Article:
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Friday, June 29, 2012

Women, Popular Culture, and the Eighteenth Century



Lavinia Fenton


Women, Popular Culture, and the Eighteenth Century is a varied academic collection of essays about how popular culture influenced women and how women changed popular culture in the eighteenth century.  I found some of the essays enjoyable and extremely interesting but others were difficult to read.

Women apparently did a lot in the eighteenth century.  There were actresses, singers, fashion leaders, and women with their own businesses.  Many of the women who influenced popular culture were aristocratic, for example, Georgiana, the Duchess of Devonshire, but some were not.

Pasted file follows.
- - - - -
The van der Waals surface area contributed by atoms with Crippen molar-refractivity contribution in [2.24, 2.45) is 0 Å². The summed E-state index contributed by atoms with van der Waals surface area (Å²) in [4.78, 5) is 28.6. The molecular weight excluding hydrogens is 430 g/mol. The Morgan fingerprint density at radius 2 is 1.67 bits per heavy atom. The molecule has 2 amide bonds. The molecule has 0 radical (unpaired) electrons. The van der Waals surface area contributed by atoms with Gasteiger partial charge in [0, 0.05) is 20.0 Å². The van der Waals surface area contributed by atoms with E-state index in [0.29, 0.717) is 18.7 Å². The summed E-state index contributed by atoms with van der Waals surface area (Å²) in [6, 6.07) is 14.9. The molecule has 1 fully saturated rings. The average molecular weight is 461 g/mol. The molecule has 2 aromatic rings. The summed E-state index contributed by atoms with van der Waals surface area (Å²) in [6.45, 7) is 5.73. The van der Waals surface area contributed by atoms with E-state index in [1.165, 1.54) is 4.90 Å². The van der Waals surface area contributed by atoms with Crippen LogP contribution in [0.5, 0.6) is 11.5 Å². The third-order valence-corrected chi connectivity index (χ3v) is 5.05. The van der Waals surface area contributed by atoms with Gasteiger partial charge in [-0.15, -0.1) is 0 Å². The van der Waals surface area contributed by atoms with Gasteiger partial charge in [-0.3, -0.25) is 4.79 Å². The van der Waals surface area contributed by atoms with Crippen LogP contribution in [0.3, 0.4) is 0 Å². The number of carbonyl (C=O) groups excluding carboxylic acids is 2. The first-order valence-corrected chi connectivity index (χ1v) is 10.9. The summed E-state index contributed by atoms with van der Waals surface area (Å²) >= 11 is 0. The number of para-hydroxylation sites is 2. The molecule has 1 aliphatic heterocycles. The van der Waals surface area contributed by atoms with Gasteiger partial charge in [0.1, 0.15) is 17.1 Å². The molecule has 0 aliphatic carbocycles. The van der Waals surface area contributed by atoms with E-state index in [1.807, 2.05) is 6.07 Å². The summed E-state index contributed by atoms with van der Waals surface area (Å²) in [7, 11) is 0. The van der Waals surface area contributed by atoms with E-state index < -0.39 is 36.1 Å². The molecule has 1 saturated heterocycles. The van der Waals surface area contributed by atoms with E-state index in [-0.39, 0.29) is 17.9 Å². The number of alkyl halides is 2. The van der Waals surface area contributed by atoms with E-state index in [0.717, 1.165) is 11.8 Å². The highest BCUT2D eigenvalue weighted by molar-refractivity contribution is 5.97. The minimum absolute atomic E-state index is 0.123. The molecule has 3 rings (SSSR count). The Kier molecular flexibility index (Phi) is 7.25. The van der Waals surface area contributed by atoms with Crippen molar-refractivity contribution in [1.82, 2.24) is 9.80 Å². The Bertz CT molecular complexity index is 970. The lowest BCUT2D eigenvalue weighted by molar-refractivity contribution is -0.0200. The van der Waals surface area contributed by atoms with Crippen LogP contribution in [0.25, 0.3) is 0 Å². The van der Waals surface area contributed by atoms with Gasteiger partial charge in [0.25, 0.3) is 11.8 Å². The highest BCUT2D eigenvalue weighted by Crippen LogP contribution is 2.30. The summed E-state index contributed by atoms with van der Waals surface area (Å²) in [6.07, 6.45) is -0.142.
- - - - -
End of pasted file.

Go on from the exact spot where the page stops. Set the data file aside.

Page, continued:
I especially liked the essay about the actresses in the ballad operas.  These included Lavinia Fenton and Kitty Clive.  They had to perform in operas written by authors with misogynist views of women, but they managed to make the parts their own and become admired in their own right.  Lavinia Fenton even married into the aristocracy.  Actresses were almost regarded as being on a par with prostitutes early in the eighteenth century.These women and others helped to make acting a respected profession for women.

I also enjoyed the essays about fashion and the ways in which women wore political colours.  These were not only high-class women. Even some rebellious women, such as the Jacobites and the Irish, wore colours which stood for their political beliefs.  Some even wore them on their garters and threatened to show them to policemen if they got into trouble!

There are several essays about Jane Austen.  I found this a bit surprising because she is usually regarded as a Regency writer.  Some of the other essays also jumped into the nineteenth century which was a bit disconcerting.

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